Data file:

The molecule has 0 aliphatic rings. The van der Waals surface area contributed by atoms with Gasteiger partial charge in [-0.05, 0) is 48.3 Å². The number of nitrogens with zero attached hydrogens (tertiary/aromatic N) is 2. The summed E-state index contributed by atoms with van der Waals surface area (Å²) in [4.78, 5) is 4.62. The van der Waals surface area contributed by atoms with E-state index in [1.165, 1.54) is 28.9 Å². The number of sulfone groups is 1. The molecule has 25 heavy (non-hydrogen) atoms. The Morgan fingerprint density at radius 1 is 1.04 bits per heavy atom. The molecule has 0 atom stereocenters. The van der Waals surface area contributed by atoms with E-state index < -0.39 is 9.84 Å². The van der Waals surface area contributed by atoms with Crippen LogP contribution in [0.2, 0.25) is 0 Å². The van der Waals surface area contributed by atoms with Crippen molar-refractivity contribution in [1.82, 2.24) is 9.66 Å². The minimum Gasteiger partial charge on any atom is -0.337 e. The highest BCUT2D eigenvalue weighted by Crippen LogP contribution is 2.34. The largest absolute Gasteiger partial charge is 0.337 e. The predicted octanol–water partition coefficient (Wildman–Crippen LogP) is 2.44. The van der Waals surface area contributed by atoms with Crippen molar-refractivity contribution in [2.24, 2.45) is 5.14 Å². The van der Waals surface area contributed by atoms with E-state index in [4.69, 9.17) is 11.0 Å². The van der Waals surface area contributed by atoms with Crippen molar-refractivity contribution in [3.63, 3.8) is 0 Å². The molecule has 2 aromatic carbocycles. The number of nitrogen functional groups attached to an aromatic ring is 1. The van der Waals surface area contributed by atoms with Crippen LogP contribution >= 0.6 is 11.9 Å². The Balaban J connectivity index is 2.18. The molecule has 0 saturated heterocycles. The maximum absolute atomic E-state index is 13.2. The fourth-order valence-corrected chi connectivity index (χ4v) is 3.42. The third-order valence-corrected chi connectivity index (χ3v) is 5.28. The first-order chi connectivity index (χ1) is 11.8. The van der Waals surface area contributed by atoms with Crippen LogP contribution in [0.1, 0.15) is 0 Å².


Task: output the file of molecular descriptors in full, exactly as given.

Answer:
The molecule has 0 aliphatic rings. The van der Waals surface area contributed by atoms with Gasteiger partial charge in [-0.05, 0) is 48.3 Å². The number of nitrogens with zero attached hydrogens (tertiary/aromatic N) is 2. The summed E-state index contributed by atoms with van der Waals surface area (Å²) in [4.78, 5) is 4.62. The van der Waals surface area contributed by atoms with E-state index in [1.165, 1.54) is 28.9 Å². The number of sulfone groups is 1. The molecule has 25 heavy (non-hydrogen) atoms. The Morgan fingerprint density at radius 1 is 1.04 bits per heavy atom. The molecule has 0 atom stereocenters. The van der Waals surface area contributed by atoms with E-state index < -0.39 is 9.84 Å². The van der Waals surface area contributed by atoms with Crippen LogP contribution in [0.2, 0.25) is 0 Å². The van der Waals surface area contributed by atoms with Crippen molar-refractivity contribution in [1.82, 2.24) is 9.66 Å². The minimum Gasteiger partial charge on any atom is -0.337 e. The highest BCUT2D eigenvalue weighted by Crippen LogP contribution is 2.34. The largest absolute Gasteiger partial charge is 0.337 e. The predicted octanol–water partition coefficient (Wildman–Crippen LogP) is 2.44. The van der Waals surface area contributed by atoms with Crippen molar-refractivity contribution in [2.24, 2.45) is 5.14 Å². The van der Waals surface area contributed by atoms with E-state index in [4.69, 9.17) is 11.0 Å². The van der Waals surface area contributed by atoms with Crippen molar-refractivity contribution in [3.63, 3.8) is 0 Å². The molecule has 2 aromatic carbocycles. The number of nitrogen functional groups attached to an aromatic ring is 1. The van der Waals surface area contributed by atoms with Crippen LogP contribution >= 0.6 is 11.9 Å². The Balaban J connectivity index is 2.18. The molecule has 0 saturated heterocycles. The maximum absolute atomic E-state index is 13.2. The fourth-order valence-corrected chi connectivity index (χ4v) is 3.42. The third-order valence-corrected chi connectivity index (χ3v) is 5.28. The first-order chi connectivity index (χ1) is 11.8. The van der Waals surface area contributed by atoms with Crippen LogP contribution in [0.1, 0.15) is 0 Å².